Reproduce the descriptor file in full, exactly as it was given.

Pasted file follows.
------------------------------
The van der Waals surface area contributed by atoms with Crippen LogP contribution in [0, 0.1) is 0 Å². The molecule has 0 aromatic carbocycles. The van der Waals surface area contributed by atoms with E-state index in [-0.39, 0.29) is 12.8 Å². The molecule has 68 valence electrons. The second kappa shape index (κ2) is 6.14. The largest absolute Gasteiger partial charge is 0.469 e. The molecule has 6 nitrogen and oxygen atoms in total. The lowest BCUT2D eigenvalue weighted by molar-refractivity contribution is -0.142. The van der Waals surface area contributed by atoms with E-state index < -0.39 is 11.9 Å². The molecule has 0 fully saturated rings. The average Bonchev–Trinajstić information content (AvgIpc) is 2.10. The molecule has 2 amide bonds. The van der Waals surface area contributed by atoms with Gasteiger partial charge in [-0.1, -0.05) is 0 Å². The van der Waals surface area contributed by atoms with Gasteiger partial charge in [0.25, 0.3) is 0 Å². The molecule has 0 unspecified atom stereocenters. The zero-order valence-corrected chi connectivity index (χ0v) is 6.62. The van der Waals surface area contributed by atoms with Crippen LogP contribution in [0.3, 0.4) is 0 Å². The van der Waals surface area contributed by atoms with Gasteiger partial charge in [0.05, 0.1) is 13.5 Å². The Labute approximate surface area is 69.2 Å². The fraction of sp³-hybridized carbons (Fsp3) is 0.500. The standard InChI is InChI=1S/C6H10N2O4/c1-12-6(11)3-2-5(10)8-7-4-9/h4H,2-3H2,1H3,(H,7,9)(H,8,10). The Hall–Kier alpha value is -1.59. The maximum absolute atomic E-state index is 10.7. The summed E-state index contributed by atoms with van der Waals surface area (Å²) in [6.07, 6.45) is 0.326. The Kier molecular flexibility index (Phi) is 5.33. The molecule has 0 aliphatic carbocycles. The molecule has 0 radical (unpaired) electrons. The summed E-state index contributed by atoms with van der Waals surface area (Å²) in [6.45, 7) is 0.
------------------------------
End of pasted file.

The van der Waals surface area contributed by atoms with Crippen LogP contribution in [0, 0.1) is 0 Å². The molecule has 0 aromatic carbocycles. The van der Waals surface area contributed by atoms with E-state index in [-0.39, 0.29) is 12.8 Å². The molecule has 68 valence electrons. The second kappa shape index (κ2) is 6.14. The largest absolute Gasteiger partial charge is 0.469 e. The molecule has 6 nitrogen and oxygen atoms in total. The lowest BCUT2D eigenvalue weighted by molar-refractivity contribution is -0.142. The van der Waals surface area contributed by atoms with E-state index < -0.39 is 11.9 Å². The molecule has 0 fully saturated rings. The average Bonchev–Trinajstić information content (AvgIpc) is 2.10. The molecule has 2 amide bonds. The van der Waals surface area contributed by atoms with Gasteiger partial charge in [-0.1, -0.05) is 0 Å². The van der Waals surface area contributed by atoms with Gasteiger partial charge in [0.25, 0.3) is 0 Å². The molecule has 0 unspecified atom stereocenters. The zero-order valence-corrected chi connectivity index (χ0v) is 6.62. The van der Waals surface area contributed by atoms with Crippen LogP contribution in [0.3, 0.4) is 0 Å². The van der Waals surface area contributed by atoms with Gasteiger partial charge in [0.05, 0.1) is 13.5 Å². The Labute approximate surface area is 69.2 Å². The fraction of sp³-hybridized carbons (Fsp3) is 0.500. The standard InChI is InChI=1S/C6H10N2O4/c1-12-6(11)3-2-5(10)8-7-4-9/h4H,2-3H2,1H3,(H,7,9)(H,8,10). The Hall–Kier alpha value is -1.59. The maximum absolute atomic E-state index is 10.7. The summed E-state index contributed by atoms with van der Waals surface area (Å²) in [6.07, 6.45) is 0.326. The Kier molecular flexibility index (Phi) is 5.33. The molecule has 0 aliphatic carbocycles. The molecule has 0 radical (unpaired) electrons. The summed E-state index contributed by atoms with van der Waals surface area (Å²) in [6.45, 7) is 0.